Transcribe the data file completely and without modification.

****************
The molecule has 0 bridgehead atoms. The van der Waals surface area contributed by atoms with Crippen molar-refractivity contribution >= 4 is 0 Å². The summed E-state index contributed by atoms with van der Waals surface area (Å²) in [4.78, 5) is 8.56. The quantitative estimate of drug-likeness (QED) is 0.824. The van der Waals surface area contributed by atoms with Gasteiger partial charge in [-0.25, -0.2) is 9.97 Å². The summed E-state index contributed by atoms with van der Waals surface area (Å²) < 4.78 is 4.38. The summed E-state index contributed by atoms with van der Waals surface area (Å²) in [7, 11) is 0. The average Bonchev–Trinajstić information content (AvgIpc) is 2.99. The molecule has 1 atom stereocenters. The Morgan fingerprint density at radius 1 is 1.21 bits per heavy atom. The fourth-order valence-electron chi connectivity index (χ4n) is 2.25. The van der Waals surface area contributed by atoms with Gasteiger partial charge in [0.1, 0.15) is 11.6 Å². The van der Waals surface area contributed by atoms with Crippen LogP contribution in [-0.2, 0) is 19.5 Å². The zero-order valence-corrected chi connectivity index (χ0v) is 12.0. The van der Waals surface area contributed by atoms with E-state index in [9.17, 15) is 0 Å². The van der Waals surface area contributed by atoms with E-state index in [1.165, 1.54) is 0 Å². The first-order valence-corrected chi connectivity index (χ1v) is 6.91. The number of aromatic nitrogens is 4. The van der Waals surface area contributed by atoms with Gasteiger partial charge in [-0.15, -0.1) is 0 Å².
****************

The molecule has 0 bridgehead atoms. The van der Waals surface area contributed by atoms with Crippen molar-refractivity contribution >= 4 is 0 Å². The summed E-state index contributed by atoms with van der Waals surface area (Å²) in [4.78, 5) is 8.56. The quantitative estimate of drug-likeness (QED) is 0.824. The van der Waals surface area contributed by atoms with Gasteiger partial charge in [-0.25, -0.2) is 9.97 Å². The summed E-state index contributed by atoms with van der Waals surface area (Å²) < 4.78 is 4.38. The summed E-state index contributed by atoms with van der Waals surface area (Å²) in [7, 11) is 0. The average Bonchev–Trinajstić information content (AvgIpc) is 2.99. The molecule has 1 atom stereocenters. The Morgan fingerprint density at radius 1 is 1.21 bits per heavy atom. The fourth-order valence-electron chi connectivity index (χ4n) is 2.25. The van der Waals surface area contributed by atoms with Gasteiger partial charge in [0.1, 0.15) is 11.6 Å². The van der Waals surface area contributed by atoms with Crippen LogP contribution in [-0.2, 0) is 19.5 Å². The zero-order valence-corrected chi connectivity index (χ0v) is 12.0. The van der Waals surface area contributed by atoms with E-state index in [9.17, 15) is 0 Å². The van der Waals surface area contributed by atoms with E-state index in [1.165, 1.54) is 0 Å². The first-order valence-corrected chi connectivity index (χ1v) is 6.91. The number of aromatic nitrogens is 4. The van der Waals surface area contributed by atoms with Gasteiger partial charge in [-0.15, -0.1) is 0 Å².